Should you play an adjustable or non-adjustable driver?

Today's drivers are more specialized than ever. Retail shops are flush with superlight sticks for golfers with moderate swing speeds, offset clubs for players who need help squaring the face, low-spin bombers for guys who generate serious spin, and many more. But in this age of specialization, the No. 1 question you face is: "Should I play an adjustable driver?"

With a few twists of a wrench, Average Joes are now able to adjust face angle, loft and lie angle without having to schedule an appointment with their local clubfitter—or having to buy a new club altogether. (We recommend that you work with a trained fitter whenever possible.) Golfers can alter the club dynamics to suit their desired ball flight or to pick up a few additional yards of carry.

34% of golfers polled own an adjustable driver.*
(*Percentages shown in red based on 2,337 respondents on golf.com)

In 2011, Adams (Speedline 9064LS DFS), Srixon (Z-Star) and Titleist (910 D2/910 D3) each debuted their first adjustable driver, joining a growing list of converts, including Cobra, Nike and TaylorMade. What's more, Golf Datatech reports that the metalwood category is up for the first time in five years, spearheaded in part by sales of the adjustable R11 driver. Through June, two of the top three best-selling drivers (among new for 2011 clubs) offer adjustability.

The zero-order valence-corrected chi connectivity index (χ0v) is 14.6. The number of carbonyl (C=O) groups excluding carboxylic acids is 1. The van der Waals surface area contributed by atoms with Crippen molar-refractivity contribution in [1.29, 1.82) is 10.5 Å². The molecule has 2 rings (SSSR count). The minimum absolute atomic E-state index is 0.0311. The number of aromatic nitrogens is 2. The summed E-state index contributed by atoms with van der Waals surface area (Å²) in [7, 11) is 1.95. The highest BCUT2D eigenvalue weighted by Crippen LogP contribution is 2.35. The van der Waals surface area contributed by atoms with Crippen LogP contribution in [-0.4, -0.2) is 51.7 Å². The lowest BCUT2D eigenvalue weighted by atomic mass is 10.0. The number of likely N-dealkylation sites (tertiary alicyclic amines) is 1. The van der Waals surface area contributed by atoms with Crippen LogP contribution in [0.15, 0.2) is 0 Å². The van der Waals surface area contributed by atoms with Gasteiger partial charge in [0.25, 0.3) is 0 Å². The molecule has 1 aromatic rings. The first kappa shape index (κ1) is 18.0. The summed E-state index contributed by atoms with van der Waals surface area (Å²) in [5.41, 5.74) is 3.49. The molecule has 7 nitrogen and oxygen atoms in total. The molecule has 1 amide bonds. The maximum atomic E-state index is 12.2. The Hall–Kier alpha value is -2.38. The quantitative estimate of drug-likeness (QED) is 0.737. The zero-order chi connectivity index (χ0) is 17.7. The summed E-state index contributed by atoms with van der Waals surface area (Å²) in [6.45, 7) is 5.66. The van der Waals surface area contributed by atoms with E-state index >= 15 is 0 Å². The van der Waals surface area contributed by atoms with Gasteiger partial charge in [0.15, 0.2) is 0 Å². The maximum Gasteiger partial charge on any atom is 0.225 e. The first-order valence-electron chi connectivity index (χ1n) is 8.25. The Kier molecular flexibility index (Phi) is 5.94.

Regardless of where you fall in the debate, understanding the pros and cons of adjustable and nonadjustable drivers will help with your next purchase decision. "There are many advantages to adjustability/interchangeability," says Chris McGinley, Titleist's Vice President of Golf Club Marketing. "You can adjust loft, lie and weight, and try different shafts at a fitting, which produces a more precise fit. If so desired, the settings can be adjusted later to improve the fit or ball flight. There really are no disadvantages [to our adjustable technology]."

The Titleist 910 series features an adjustable hosel that allows users to change loft and lie independently of each other (for up to 16 settings), while TaylorMade's R11 allows the independent alteration of loft, face angle and flight path to create a total of 48 different settings. TaylorMade claims it can affect left/right trajectory up to 100 yards, which is a huge selling point for slicers, who make up 85 to 90 percent of all golfers.

Cobra's adjustable models, which include the S3 and ZL drivers, let you tweak the face angle into the open, closed or neutral position, depending on which direction you want the ball to fly. The face angle is moved to the closed position to help a player who normally struggles with a slice. "It's one more variable that allows you to optimize the driver for your swing," says Tom Preece, Vice President of R&D for Cobra.

 54% see "noticeable" performance improvement with the adjustable driver.

According to Tom Stites, Nike's Director of Club Creation, "You're at a disadvantage if you're not playing with [Nike's] STR8-FIT
adjustable technology. One simple adjustment (up to 32 settings) can make an incredible impact."

Not every manufacturer is sold on the merits of adjustability, however. Callaway, Cleveland and Ping are a few of the companies that haven't jumped on the adjustability express. They cite the cost of adjustable drivers (typically $100 more than non-adjustable models), the additional weighting in less than ideal locations, and the confusion factor created by all those different settings as reasons that a golfer would stay with traditional nonadjustable technology.